Tuesday, November 13, 2007

Of what may be done in swimming

My dear friend Wendy had a particularly charming post this morning that touched on various fitness- and cat-related activities before plunging into the depths, as it were, of the romantic notion (inspired by this article) that one might actually in real life swim across the Hellespont.

She quoted the poem Byron wrote after completing this swim, reminding me of my old obsession with Byron's wonderful letters and sending me in turn to the library to retrieve the relevant volumes of Leslie Marchand's edition of the letters and journals.

Byron is an incredibly endearing letter-writer, not least because of his vanity--though of course it is not fair to hold someone accountable for having provided multiple correspondents with accounts of the same feat, this is just an unfortunate effect of reading the collected letters posthumously but in the age of e-mail we all understand quite well that one may provide different correspondents with accounts of the same exploit without actually being a monster of egotism! That said, the effect is rather amusing, especially because he is concerned to downplay the whole thing in a patently absurd attempt to seem modest and low-key about his own accomplishments...

Here is Byron to Francis Hodgson, on 5 May 1810:
We have undergone some inconveniences and incurred partial perils, but no events worthy of commemoration unless you will deem it one that two days ago I swam from Sestos to Abydos.--This with a few alarms from robbers, and some danger of shipwretck in a Turkish Galliot six months ago, a visit to a Pacha, a passion for a married woman at Malta, a challenge to an officer, an attachment to three Greek Girls at Athens, with a great deal of buffoonery and fine prospects, form all that has distinguished my progress since my departure from Spain.--Hobhouse rhymes and journalizes. I stare and do nothing, unless smoking can be deemed an active amusement.

Here he is writing to his mother, on 18 May 1810:
Dear Madam,--I arrived here in an English frigate from Smyrna a few days ago without any events worth mentioning except landing to view the plains of Troy, and afterwards when we were at anchor in the Dardanelles, swimming from Sestos to Abydos, in imitation of Monsieur Leander whose story you no doubt know too well for me to add any thing on the subject except that I crossed the Hellespont without so good a motive for the undertaking.--As I am just going to visit the Capitan Pacha you will excuse the brevity of my letter, when Mr. Adair takes leave I am to see the Sultan & the Mosques &c.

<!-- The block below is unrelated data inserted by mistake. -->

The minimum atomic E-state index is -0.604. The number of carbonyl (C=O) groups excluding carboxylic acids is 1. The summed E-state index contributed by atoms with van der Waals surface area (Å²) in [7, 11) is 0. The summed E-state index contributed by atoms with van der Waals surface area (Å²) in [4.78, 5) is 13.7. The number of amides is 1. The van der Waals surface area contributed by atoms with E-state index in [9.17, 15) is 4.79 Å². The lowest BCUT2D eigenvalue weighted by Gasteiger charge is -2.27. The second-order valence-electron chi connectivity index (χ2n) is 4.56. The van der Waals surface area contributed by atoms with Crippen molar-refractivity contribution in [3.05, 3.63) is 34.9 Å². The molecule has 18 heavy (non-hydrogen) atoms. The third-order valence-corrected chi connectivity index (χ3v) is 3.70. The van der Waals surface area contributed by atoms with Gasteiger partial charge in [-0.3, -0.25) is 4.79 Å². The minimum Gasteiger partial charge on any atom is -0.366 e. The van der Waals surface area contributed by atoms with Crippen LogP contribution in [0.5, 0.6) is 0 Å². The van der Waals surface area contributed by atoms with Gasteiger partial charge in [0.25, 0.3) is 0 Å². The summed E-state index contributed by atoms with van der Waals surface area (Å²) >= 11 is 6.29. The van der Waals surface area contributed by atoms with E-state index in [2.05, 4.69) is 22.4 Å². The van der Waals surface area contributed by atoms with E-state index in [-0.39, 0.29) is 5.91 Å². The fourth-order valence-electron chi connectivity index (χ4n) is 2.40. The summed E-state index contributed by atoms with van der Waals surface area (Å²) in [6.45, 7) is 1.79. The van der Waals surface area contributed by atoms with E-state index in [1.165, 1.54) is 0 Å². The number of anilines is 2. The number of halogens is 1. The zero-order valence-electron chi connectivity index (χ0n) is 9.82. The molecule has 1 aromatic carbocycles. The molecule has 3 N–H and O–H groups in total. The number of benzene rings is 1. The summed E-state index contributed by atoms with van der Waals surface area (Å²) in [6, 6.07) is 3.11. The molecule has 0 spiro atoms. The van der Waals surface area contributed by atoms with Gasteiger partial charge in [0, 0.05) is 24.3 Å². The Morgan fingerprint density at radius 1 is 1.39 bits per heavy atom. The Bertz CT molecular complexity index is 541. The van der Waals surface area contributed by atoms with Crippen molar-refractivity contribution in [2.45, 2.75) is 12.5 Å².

Again, to John Hanson on 23 May:
I believe I mentioned in my last that I had visited the plains of Troy, and swam from Sestos to Abydos in the Dardanelles, any of your classical men (Hargreaves or Charles) will explain the meaning of the last performance and the old story connected with it.

And again to his mother, on 24 May:
I believe I mentioned to you in my last that my only notable exploit lately, has been swimming from Sestos to Abydos on the 3d of this month, in humble imitation of Leander of amorous memory, (though I had no Hero to receive me on the other shore of the Hellespont).

(And so forth: believe it or not, he is still alluding, in a letter to Henry Drury on 17 June, to having "swam from Sestos to Abydos (as I trumpeted in my last)"--I like the way he keeps on writing even to the same correspondents about this swim! I will not continue, but there are a number of additional references...)

The really priceless letter, though, is written on 21 February 1821, to his publisher, in response to the diplomat William Turner's charge, in his published journal of his tour in the Levant, that "Lord Byron--when he expressed such confidence of it's practicability seems to have forgotten that Leander swam both ways with and against the tide, whereas he (Ld. B.) only performed the easiest part of the task by swimming with it from Europe to Asia." I have scanned the pages, because it's too long an extract to type up--do read it, though! (Aside from everything else he reveals that the swim was done "in the presence of hundreds of English Witnesses"! What a scene it must have been...)

(Bonus link: George Chesterton explains why Byron would not have used the front crawl.)


  1. I laughed out loud at this line:
    "Though I had on a pair of trowsers—an accoutrement which by no means assists the performance."

  2. Jenny,
    Do you know of a good one-volume selection of Byron's letters? I've really enjoyed these excerpts, but I know I'm unlikely to hie myself to the library or buy all XIII hardcover volumes to read more.

  3. Yep--Leslie Marchand did a one-volume selection that's excellent, you should be able to pick up a copy used though new it might be rather expensive (see "more buying choices"):


  4. So much fun. Thanks, Jenny! Last summer I read the few hundred pages of B's letters & journals that are in the old Nonesuch Byron---I probably would have read the Marchand one-volume if I'd known about it or happened on it first---but as it is, the Nonesuch selection was tremendous fun, and rather moving, and I wouldn't disrecommend it, though my non-disrecommendation is that of an unprofessional, in terms of my Byronic knowledge. Someday I'm going to read all twelve volumes of the Marchand, I have promised myself.